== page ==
• O inglês do Lucas é muito bom. (Luca’s English is very good)
  • O meu avô é viúvo. (My grandfather is a widower)
  • O fotografo comprou uma câmera (The photographer bought a new camera)


  1. Acento grave (grave accent): also known as crase, it is used when you need the use the preposition a followed by the article a. It is a fusion of the two.

Exemplo: Take a look at the two examples below and if you need more information on this, there is a different post about verbs that always need preposition: click here.

  • Eu não fui à festa ontem. (I didn’t go to the party yesterday)

(ir a + a festa = à festa)

  • Eu respondi sim àquele rapaz. (I answered yes to that guy)

(responder a + aquele = responder àquele)


  1. Til (tilde): it is used above the vowels a or o to indicate a nasal sound.


  • Eu comprei uma camisa de bem quente. (I bought a very warm wool shirt)
  • Suzana come maçã todos os dias. (Suzana eats apples every day)
  • Meu coração está batendo rápido. (My heart is beating fast)
  • Minha mãe comprou 3 melões no supermercado. (My mother bought 3 melons at the supermarket)


Even though the accents should always be used, many Brazilians still have some difficulty remembering them from time to time. So don’t be too hard on youself if it takes some time for you to get used to them. Remember: the more you read, the more you will learn!

É isso por hoje, pessoal. Tenham uma boa semana!

That’s it for today guys. Have a good week!

Brazilian Literature

Posted on 05. Nov, 2015 by in Brazilian Profile, Culture, Customs, Entertainment, Literature, Movies, Vocabulary

Oi, gente! (Hey guys!)

Reading texts in a foreign language is a great exercise for achieving fluency. Literature then, has a significant role on that regard, because it helps on the process of enriching vocabulary and developing reading comprehension skills.

Today’s post will talk about Brazilian literature or, more specifically, about the prize-winning escritora (writer) Clarice Lispector. The reason why eu a escolhi (I chose her) is because not only is she one of the most talented authors in our country’s literary history, but also because Lispector has reached a canonical status and her work was therefore translated into English by publishers like New Directions and Penguin Books.

Os livros dela (Her books) estão disponíveis (are available) worldwide and podem ser comprados (can be purchased) both in English and Portuguese at online livrarias (bookstores) such as Amazon, Book Depository, Barnes and Noble. Readers can conduct a comparative reading between the original and its version in English to practice their language skills – or, if you’re feeling adventurous, you can just buy a copy in Portuguese and embark on a literary journey.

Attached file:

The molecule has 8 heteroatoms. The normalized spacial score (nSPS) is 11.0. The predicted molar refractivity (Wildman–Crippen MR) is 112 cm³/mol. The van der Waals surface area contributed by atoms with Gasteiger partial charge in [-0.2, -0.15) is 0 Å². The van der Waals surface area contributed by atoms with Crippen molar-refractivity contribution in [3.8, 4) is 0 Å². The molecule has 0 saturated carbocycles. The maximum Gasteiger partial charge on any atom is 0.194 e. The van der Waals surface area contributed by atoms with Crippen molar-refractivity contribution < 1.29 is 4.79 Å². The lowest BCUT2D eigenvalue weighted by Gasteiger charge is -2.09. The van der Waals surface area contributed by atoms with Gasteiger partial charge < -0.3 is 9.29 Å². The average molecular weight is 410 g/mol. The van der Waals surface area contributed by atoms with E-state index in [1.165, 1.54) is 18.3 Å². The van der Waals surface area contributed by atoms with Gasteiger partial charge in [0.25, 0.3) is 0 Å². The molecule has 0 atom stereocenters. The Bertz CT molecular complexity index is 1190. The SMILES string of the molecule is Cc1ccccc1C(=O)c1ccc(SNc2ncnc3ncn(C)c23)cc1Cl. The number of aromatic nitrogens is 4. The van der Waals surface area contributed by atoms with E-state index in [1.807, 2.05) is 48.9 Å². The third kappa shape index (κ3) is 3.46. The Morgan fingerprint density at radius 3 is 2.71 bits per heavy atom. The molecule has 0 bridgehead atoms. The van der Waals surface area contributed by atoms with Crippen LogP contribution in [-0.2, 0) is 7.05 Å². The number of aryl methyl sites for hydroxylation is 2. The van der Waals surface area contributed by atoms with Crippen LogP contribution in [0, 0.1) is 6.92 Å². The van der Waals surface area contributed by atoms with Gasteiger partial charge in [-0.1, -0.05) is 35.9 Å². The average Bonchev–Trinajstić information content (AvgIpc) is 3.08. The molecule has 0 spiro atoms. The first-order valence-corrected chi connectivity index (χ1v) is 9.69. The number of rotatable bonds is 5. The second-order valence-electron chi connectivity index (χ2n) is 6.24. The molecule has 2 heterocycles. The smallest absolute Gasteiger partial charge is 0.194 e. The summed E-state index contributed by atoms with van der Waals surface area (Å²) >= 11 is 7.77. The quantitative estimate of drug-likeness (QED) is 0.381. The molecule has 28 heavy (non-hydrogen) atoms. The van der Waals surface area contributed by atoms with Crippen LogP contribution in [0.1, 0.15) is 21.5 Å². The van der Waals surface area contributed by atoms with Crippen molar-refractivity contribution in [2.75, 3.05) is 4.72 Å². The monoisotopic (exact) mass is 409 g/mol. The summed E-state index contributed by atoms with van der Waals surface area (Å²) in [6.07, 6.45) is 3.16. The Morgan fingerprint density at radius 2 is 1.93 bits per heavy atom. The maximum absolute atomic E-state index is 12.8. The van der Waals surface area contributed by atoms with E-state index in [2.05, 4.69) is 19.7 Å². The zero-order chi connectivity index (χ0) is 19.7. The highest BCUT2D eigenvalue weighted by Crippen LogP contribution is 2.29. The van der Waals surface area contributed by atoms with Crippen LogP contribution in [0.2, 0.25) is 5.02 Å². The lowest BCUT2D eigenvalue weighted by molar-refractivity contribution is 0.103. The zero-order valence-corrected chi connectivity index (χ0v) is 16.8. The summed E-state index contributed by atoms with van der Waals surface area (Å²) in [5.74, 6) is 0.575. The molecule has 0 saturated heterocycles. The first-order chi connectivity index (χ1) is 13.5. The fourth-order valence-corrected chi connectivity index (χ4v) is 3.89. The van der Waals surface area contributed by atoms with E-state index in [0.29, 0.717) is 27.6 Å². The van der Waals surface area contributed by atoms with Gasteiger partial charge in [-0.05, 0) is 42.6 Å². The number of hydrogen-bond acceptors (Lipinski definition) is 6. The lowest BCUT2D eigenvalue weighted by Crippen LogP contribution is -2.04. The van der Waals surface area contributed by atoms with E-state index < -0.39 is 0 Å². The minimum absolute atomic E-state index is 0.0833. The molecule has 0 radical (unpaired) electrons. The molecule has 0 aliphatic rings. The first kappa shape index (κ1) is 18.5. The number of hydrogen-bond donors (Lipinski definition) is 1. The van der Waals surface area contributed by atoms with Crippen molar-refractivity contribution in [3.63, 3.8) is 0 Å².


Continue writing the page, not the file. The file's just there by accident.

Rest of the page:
Clarice Lispector nasceu (was born) in 1920 Ukraine, but veio ao (came to) Brazil at a very early age and foi criada (was brought up) in Recife, in the northeastern region of the country. In her teen years, ela se mudou (she moved) to Rio de Janeiro, started law school and published her primeiro romance (first novel) at the age of vinte e três (twenty three). Lispector’s writing is haunting and intense, and her critically-acclaimed style is innovative, sometimes fragmented. Clarice Lispector’s fiction was, therefore, hugely important to Brazilian literature.

The list below contains a short summary of three major novels by Clarice, all of which podem ser encontrados (can be found) in both languages.

Perto do Coração Selvagem (Near to the Wild Heart) -1943

Lispector’s first novel, the plot is about uma mulher chamada (a woman named) Joana and her recollections from her infância (childhood) to her adulthood. The unconventional narrative about memory takes us through different stages in her life, from her school days as a girl to her failed casamento (marriage). As the protagonist looks back on her life, she compares her experiences, contrasting past and present.

coração selvagem

A Paixão Segundo G.H. (Passion According to G.H.) – 1964

Marked by a stream-of-consciousness style, Passion According to G.H. narrates the story of a famous and prosperous Rio de Janeiro-based sculptress, identified only by her initials. She entra (goes into) her maid’s vacant room para limpar (to clean it up), spots uma barata (a cockroach) and crushes it in a nervous fit, after which she starts facing an identity crisis. Both repelled and absorbed by the sight of the oozing insect, the incident leads to a spiritual experience that culminates in a shockingly disturbing twist no final (in the end), one the book’s most memorable scenes.

paixão gh

A Hora da Estrela (Hour of the Star) – 1977

Widely regarded as her one of her greatest novels, Hour of the Star centers on the misfortunes of Macabéa, an uneducated, simple-minded and mild-tempered typewriter who migrates from the Northeast of Brazil to Rio (located in the more urban and cosmopolitan Southeast). Penniless, romantic and innocent, the heroine leads a simple life as a movie-lover and an avid Coca-Cola drinker. After the end of her relationship with her despicable boyfriend and being diagnosed with tuberculosis, she decides to visit a fortune teller, which provides a revealing moment in the story. The novel has been adapted into a motion picture in 1985.

hora estrela

Gostaram? (Did you like it?)

Boa leitura a todos! (Good reading for you all!)